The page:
A Possible Influence of Solar System Dynamics on the Circulation of the Mars Atmosphere
Friday, 19 December 2014: 4:00 PM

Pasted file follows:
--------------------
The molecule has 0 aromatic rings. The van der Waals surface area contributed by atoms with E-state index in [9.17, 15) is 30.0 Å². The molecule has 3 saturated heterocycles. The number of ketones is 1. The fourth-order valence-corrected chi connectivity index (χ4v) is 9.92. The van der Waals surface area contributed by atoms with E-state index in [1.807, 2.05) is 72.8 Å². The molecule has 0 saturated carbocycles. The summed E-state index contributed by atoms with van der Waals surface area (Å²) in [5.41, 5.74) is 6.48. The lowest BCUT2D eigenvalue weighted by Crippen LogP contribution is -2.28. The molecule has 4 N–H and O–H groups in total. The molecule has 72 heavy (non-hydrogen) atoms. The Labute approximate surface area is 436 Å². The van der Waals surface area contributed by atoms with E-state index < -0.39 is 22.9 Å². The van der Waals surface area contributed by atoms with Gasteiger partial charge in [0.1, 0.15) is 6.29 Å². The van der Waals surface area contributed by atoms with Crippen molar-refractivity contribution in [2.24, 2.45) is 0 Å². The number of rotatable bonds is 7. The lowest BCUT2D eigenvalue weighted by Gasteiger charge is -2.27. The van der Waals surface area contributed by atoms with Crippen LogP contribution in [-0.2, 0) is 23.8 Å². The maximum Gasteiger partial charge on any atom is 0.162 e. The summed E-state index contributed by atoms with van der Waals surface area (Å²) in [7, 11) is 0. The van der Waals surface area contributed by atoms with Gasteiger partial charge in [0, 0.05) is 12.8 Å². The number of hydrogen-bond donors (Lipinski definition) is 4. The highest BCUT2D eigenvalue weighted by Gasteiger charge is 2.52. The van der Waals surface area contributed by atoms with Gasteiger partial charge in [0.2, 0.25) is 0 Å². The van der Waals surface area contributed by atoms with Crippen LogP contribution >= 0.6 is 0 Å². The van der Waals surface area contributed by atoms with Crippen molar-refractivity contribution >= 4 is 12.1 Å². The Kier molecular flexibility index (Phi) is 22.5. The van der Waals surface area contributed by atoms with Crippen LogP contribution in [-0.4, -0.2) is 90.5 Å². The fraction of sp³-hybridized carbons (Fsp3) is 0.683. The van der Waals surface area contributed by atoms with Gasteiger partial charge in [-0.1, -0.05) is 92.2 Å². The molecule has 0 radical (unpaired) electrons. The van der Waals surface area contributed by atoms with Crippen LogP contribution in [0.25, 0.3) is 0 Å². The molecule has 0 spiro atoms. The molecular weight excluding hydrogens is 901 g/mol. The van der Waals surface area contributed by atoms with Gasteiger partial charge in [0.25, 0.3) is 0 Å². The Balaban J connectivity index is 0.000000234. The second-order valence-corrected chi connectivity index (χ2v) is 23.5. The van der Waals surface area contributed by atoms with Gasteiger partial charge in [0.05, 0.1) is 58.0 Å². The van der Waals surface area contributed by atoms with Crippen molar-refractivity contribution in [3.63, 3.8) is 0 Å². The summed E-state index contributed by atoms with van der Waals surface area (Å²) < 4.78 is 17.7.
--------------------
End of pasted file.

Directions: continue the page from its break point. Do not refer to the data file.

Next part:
The inter-annual variability of the Mars atmosphere is dominated by the occasional occurrence of global-scale dust storms (GDS) in the southern summer season. The intermittent occurrence of such storms represents a major unsolved problem of atmospheric physics. To aid in studying these events, we have compiled a catalog of Mars years including such storms (n=9) and Mars years without global-scale storms (n=11) through the year 2013. We use these samples to explore the question of a possible relationship linking GDS occurrence with the variability of the orbital angular momentum of Mars with respect to the solar system barycenter (LMars). We find that a remarkably simple and direct relationship links the occurrence and non-occurrence of GDS on Mars with the variability of this dynamical quantity. All of the GDS became planet encircling during periods when LMars was increasing or near maxima. Statistical significance is obtained for the clustering tendencies of LMars waveform phases for key subsets of the catalog, including the mid-season storms (as defined below) and the years without storms. A systematic progression is found in the phasing of the LMars waveforms with respect to the annual cycle of solar irradiance for the following three GDS categories: The early season GDS (1977 and 2001, initiating near Ls=204° and Ls=185° respectively), the mid-season storms (1956, 1971, 1982, 1994, and 2007; Ls=208° through Ls=262°), and the late season GDS (1924 and 1973, Ls=310° and Ls=300°). Rising values of LMars immediately prior to and during the Mars dust storm season appear to be a necessary (but not sufficient) condition for the initiation of GDS events. Factors internal to the Mars climate system, including the spatial redistribution of dust from year to year, also appear to play an important role in determining whether a GDS may occur in any particular Mars year. A testable physical hypothesis has recently been formulated, and an effort is now underway to more fully quantify and characterize the response of the Mars atmosphere to this aspect of solar system dynamical variability [Mischna et al., this meeting]. This work was performed at the Jet Propulsion Laboratory, California Institute of Technology, under a contract with NASA. Copyright 2014, all rights reserved.